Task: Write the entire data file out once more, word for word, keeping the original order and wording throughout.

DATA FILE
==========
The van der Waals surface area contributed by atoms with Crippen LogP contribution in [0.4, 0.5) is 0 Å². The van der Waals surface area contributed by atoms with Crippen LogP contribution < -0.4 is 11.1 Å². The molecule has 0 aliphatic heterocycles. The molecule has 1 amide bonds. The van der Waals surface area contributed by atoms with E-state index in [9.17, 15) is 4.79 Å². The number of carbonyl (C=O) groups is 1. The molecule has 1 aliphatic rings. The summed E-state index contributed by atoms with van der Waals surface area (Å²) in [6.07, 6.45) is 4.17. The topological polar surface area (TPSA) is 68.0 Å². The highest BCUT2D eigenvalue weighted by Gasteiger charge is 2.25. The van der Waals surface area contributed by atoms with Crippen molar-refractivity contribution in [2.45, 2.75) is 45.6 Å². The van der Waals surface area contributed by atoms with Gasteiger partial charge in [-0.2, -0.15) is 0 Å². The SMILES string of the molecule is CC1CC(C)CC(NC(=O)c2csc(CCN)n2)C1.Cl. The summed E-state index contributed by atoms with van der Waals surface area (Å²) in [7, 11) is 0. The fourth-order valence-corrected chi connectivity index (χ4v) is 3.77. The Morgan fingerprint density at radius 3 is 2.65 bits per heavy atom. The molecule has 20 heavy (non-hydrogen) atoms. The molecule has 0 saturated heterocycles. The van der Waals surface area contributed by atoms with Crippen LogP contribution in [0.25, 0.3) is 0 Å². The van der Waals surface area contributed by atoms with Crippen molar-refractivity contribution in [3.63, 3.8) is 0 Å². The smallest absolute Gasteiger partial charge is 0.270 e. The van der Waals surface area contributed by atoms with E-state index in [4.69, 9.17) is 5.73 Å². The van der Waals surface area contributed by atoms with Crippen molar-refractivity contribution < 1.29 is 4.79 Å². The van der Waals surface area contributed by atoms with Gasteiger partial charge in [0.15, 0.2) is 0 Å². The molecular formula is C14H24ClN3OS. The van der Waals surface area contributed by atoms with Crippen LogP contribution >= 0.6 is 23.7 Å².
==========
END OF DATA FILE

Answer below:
The van der Waals surface area contributed by atoms with Crippen LogP contribution in [0.4, 0.5) is 0 Å². The van der Waals surface area contributed by atoms with Crippen LogP contribution < -0.4 is 11.1 Å². The molecule has 0 aliphatic heterocycles. The molecule has 1 amide bonds. The van der Waals surface area contributed by atoms with E-state index in [9.17, 15) is 4.79 Å². The number of carbonyl (C=O) groups is 1. The molecule has 1 aliphatic rings. The summed E-state index contributed by atoms with van der Waals surface area (Å²) in [6.07, 6.45) is 4.17. The topological polar surface area (TPSA) is 68.0 Å². The highest BCUT2D eigenvalue weighted by Gasteiger charge is 2.25. The van der Waals surface area contributed by atoms with Crippen molar-refractivity contribution in [2.45, 2.75) is 45.6 Å². The van der Waals surface area contributed by atoms with Gasteiger partial charge in [-0.2, -0.15) is 0 Å². The SMILES string of the molecule is CC1CC(C)CC(NC(=O)c2csc(CCN)n2)C1.Cl. The summed E-state index contributed by atoms with van der Waals surface area (Å²) in [7, 11) is 0. The fourth-order valence-corrected chi connectivity index (χ4v) is 3.77. The Morgan fingerprint density at radius 3 is 2.65 bits per heavy atom. The molecule has 20 heavy (non-hydrogen) atoms. The molecule has 0 saturated heterocycles. The van der Waals surface area contributed by atoms with Crippen LogP contribution in [0.25, 0.3) is 0 Å². The van der Waals surface area contributed by atoms with Crippen molar-refractivity contribution in [3.63, 3.8) is 0 Å². The smallest absolute Gasteiger partial charge is 0.270 e. The van der Waals surface area contributed by atoms with E-state index in [4.69, 9.17) is 5.73 Å². The van der Waals surface area contributed by atoms with Crippen molar-refractivity contribution < 1.29 is 4.79 Å². The van der Waals surface area contributed by atoms with Gasteiger partial charge in [0.15, 0.2) is 0 Å². The molecular formula is C14H24ClN3OS. The van der Waals surface area contributed by atoms with Crippen LogP contribution >= 0.6 is 23.7 Å².